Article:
Persian Salad or Shirazi Salad, is a simple and bright Persian cucumber and tomato salad that’s loaded with herbs and dressed in citrus and extra virgin olive oil! This quick no-lettuce salad is the perfect side to almost any entrée.
You’ll love how simple it is, yet so bright and packed with flavor! It’s the perfect addition to every Mediterranean menu.
Persian Salad Ingredients
Traditional Shirazi Salad includes: cucumbers, tomatoes, and red onions. For seasoning, salt, pepper, and dried mint. And for the citrus, people sometimes use sour grape extract or juice, also called ab-e-ghooreh. This is a slightly different version, my own modern twist with a few additions I think you’ll love!
Here’s what you need to make this version of Persian Salad:
– Tomatoes: Pick tomatoes that are firm but have a little bit of give to them. Although some recipes require you to remove tomato seeds, you do not have to. Tip: If you’re tomatoes are too juicy or extra ripe, once you dice them, throw them in a colander to get rid of excess liquid.
– Cucumbers: Use 1 large English cucumber or 3 to 4 small Persian cucumbers. Tip: Both varieties are seedless, sweeter in taste, and have soft skin so you won’t need to peel them. Do not use slicing cucumbers, which have a thick, waxy skin and can be bitter in flavor.
– Onions: In this recipe, I use about ¼ to ½ a medium-sized red onion. Tip: Try to chop the onions as finely as possible. If you prefer to use shallots, which are less pungent, that will work also.
– Mint: This is what truly distinguishes Salad-e Shirazi. Traditionally, dried, crushed mint is what’s used here. I often use both dry mint and fresh mint, if available. Tip: if dry mint is not available to you, you can use about ½ cup chopped fresh mint.
– Fresh Herbs: I’ve seen Shriazi salads with just mint (dry or fresh), but I’ve also tasted some that include a variety of fresh herbs, which I really like. In this version, I use about 2 tablespoon each parsley, dill, and cilantro. You can use just one of the three herbs or any combination that’s available to you. This is completely optional.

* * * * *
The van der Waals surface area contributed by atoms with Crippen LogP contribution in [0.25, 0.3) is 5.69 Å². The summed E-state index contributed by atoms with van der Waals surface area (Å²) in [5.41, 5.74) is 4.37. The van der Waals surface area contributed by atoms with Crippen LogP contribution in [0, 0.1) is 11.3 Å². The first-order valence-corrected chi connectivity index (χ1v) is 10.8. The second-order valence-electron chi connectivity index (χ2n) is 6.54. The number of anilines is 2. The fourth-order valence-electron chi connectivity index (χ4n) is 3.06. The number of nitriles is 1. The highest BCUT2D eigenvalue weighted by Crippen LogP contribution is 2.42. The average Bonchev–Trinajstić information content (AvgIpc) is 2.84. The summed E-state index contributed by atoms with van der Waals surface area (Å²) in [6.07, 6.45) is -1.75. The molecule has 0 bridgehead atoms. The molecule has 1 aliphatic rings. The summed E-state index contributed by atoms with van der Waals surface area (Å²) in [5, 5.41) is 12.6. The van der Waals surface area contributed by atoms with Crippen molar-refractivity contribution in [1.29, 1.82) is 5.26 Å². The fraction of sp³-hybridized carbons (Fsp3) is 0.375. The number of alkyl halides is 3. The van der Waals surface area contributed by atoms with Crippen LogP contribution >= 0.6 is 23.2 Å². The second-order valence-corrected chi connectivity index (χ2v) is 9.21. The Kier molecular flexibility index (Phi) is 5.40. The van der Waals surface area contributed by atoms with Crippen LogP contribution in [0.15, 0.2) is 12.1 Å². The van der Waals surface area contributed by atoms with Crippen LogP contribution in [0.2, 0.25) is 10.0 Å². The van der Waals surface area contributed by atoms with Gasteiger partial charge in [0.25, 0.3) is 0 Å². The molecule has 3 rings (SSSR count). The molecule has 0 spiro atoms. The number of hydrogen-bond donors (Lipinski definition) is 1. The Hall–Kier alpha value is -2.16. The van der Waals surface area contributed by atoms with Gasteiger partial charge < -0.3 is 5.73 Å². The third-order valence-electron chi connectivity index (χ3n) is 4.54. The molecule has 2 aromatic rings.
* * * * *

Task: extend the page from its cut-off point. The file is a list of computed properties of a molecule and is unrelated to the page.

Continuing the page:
– Seasoning: Aside from a good pinch of kosher salt and black pepper, I like to use about 1 teaspoon of sumac. Sumac is beautiful deep red spice which comes from sumac berries. It’s ever so present on the Persian table (and is used in a variety of Mediterranean and Middle Eastern foods.) Sumac adds depth and a certain tang that is different from what you’ll find in lemon or lime juice. It’s completely optional, but I highly recommend it.
-Dressing: Shirazi salad, much like many Mediterranean salads, does not require much but citrus and quality extra virgin olive oil.
How to Make Persian (Shirazi) Salad (Persian Cucumber and Tomato Salad):
This cucumber and tomato salad is super easy to make. Here are a few tips:
1. Finely Dice The Veggies
For this salad, you need to either small dice or chop cucumbers, tomatoes, green bell peppers, and onions. Not quite as small as we do with tabouli, but more like Mexican pico de gallo your cucumbers and tomatoes should be around ¼-inch pieces. The chopped veggies will quickly marinate and take on the beautiful herbs and citrus from the lime juice!
It’s best to use ripe tomatoes, but avoid extra ripe tomatoes that may be too soft. And like I mentioned earlier, a good first step, if you’re not seeding your tomatoes (which I do not do) is to place them in a colander to allow them to drain a bit of their juice before combining with the rest of the veggies.
For the cucumbers, it’s best to use seedless cucumbers, English cucumbers or Persian cucumbers, which do not require peeling. If you can’t find either and need to use regular slicing cucumbers, be sure to peel them and remove the seeds.
2. Add in Herbs and Seasoning
The main herb to use here is dry mint. If you can’t find dry mint, use ½ cup fresh mint, finely chopped. I like to use a combination of parsley, dill and parsley in addition (finely chopped as well.) To season a good pinch of kosher salt, black pepper, and about 1 teaspoon sumac (optional, but highly recommended.)
3. Dress the Salad & Toss to Combine
No need to make a dressing in a separate bowl here. Just add lime juice and a good drizzle of extra virgin olive oil. Toss to combine.
More Tips & Tricks
– If you like this salad more on the crunchy side, don’t dress it with the lime juice and olive oil until you’re ready to serve.
– For a juicier, bolder salad, go ahead and dress the Shirazi salad, then cover and chill in the fridge for 30 minutes or so to allow the flavors to meld.
What to Serve with Persian Salad?
This salad is super bright and versatile, I love serving it with all sorts of entrees. It’s great for a simple soup and salad type lunch maybe as a starter to a bowl of warm lentil soup.
- 1 Salad Bowl
- 3 Roma tomatoes small diced
- 1 English cucumber or 4 small Persian cucumbers, small diced
- ¼ to ½ cup finely chopped onions red or yellow onions will work here
- ½ green bell pepper optional, chopped into small pieces
- 2 to 3 tablespoon EACH chopped fresh parsley cilantro, and dill
- 1 tbsp dried mint or ½ cup chopped fresh mint
- Salt and pepper
- Sumac to taste (optional)
- Juice of 2 large limes 4 tbsp
- 3 tbsp extra virgin olive oil
- Place diced tomatoes for a few minutes in a colander to release excess liquid.
- In a large bowl, place the diced tomatoes, cucumbers, onions, and bell peppers.
- To flavor, add fresh herbs, dried mint, and a generous pinch of salt and pepper. Add sumac (I started with 1 tsp). Finally, add lime juice, and a generous drizzle of extra virgin olive oil. Toss to combine.
- If you have the time, cover and chill this salad in the fridge for 30 minutes to 1 hour for best taste.